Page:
A calorie is not a calorie (and its corollary, an expert is not an expert)

(versión en español: pinchar aquí)

At the risk of stating the obvious, the quantity of food in your diet has a strong impact on weight. The composition of your diet, though, seems to play little role in weight—a calorie is a calorie, regardless of its source. (see)

— So, those experts say the specific diet is not that important, what matters is the amount of food you eat

— That’s exactly what they say

— Therefore, controlling your appetite and compliance with the caloric reduction are the only ways to lose weight

— That’s exactly what they say

— But you think otherwise…

— I do. In the first place because everybody knows that that doesn’t work (see). Let me ask you a question. Imagine I feed you for 35 days. I start giving you 2700 kcal/day for 5 days, then 3600 kcal/day for another 5 days, and I keep increasing the Calories every 5 days until you reach 6000 kcal/day for the last 10 days of the study. What do you think would happen with your body weight?

— It will increase, no doubt about that. Those calories go way beyond a normal person’s caloric intake. It can’t be otherwise: you get fat.

— Is it possible to lose weight eating that much?

— No, it isn’t. Isn’t that obvious?

— In fact, that experiment has already been done (see), and you can lose weight. But you can also gain weight. The outcome depends on what you eat. I show you the weight evolution (red) and the caloric ingest evolution (blue) for a specific diet. The subjects did lose weight in the experiment.

— How is that even possible? Isn’t that result against the thermodynamics’ laws?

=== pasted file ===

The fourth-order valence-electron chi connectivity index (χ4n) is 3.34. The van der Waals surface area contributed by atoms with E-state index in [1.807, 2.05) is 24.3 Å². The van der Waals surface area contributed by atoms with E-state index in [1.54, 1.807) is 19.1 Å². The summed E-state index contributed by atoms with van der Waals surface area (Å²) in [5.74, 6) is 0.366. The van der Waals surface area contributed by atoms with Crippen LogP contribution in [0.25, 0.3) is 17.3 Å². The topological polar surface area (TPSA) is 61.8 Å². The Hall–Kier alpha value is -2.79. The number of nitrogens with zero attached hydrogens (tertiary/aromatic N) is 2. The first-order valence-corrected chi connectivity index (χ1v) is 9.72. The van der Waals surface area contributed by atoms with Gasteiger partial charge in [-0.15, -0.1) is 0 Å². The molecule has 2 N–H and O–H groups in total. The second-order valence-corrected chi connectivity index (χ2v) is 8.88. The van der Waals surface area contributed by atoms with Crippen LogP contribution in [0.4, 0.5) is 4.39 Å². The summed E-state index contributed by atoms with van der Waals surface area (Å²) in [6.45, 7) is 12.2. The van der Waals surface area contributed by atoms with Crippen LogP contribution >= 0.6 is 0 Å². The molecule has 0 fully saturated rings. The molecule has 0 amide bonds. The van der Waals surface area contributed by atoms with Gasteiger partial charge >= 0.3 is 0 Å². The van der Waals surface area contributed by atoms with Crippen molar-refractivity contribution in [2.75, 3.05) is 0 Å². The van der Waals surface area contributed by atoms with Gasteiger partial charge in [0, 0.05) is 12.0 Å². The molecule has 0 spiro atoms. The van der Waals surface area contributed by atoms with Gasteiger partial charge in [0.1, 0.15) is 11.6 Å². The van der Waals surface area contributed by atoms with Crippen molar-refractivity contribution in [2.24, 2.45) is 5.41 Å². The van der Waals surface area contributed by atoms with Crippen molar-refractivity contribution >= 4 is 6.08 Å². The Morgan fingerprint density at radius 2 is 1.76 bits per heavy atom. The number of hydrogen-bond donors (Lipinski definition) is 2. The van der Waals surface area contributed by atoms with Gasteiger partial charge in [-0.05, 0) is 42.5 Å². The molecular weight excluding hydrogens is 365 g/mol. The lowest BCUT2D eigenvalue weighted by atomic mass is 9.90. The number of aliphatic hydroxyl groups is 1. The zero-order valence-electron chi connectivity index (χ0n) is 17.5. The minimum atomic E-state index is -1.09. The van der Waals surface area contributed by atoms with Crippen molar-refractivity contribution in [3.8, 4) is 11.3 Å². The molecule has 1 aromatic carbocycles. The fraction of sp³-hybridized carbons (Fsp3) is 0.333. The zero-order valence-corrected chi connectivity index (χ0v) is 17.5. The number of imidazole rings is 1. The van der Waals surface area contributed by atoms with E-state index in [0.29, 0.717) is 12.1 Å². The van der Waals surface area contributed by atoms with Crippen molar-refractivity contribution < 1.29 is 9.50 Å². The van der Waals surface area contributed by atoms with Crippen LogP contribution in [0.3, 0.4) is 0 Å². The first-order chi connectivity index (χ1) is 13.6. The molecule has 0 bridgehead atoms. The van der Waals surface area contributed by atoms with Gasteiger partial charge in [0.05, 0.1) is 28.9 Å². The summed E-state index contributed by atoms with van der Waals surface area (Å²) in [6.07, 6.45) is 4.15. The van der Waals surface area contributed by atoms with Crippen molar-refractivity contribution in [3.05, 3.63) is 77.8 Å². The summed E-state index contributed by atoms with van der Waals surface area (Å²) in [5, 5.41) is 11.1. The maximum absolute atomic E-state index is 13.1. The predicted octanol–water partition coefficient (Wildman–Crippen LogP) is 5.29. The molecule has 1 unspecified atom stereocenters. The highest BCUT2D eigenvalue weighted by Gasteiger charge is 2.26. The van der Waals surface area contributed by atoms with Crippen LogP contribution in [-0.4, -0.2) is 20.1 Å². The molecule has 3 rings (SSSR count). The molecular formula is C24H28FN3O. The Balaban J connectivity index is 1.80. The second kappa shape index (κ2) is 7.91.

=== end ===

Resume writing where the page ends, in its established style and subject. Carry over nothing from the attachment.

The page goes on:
— That’s nonsense: no real-life result can be against the thermodynamics’ laws.

— May be they ate a lot of protein and that result is a consequence of the thermic effect of food?

— Protein content was held constant along the experiment: 64g/day

— What happened then? I don’t understand.

— Read this and you tell me.

— Done. Did their bodies get hot or something like that, to get rid of the extra Calories?

— That is exactly what the researchers concluded. The subjects were eating a high proportion of dietary fat and, according to the researchers, “when the daily fat intake reached levels of 300 to 400 g/day, all subjects reported a strong and persitent sensation of heat“. They also said: “it would apear justifed to conclude that under a low carbohydrate, high fat diet regimen, an increased energy output takes place, which is emited in the form of heat.”

— That’s just unbelievable

— No, it isn’t, once you realize how wrong the energy balance theory is. But I wanted to tell you more: in the same study they also used different diets on obese subjects and they observed that the subjects lost approximately the same weight per day eating 2150 kcal/day on a low carbohydrate diet, than on a calorie-reduced diet (1000 kcal/day). In fact they lost more weight with the low-carb diet: 320g/day -vs- 260g/day. One last thing: if in the low-carb diet fat was exchanged isocalorically for glucose, there was no weight loss.

At the risk of stating the obvious, you can’t trust the “experts”.

Reading further:

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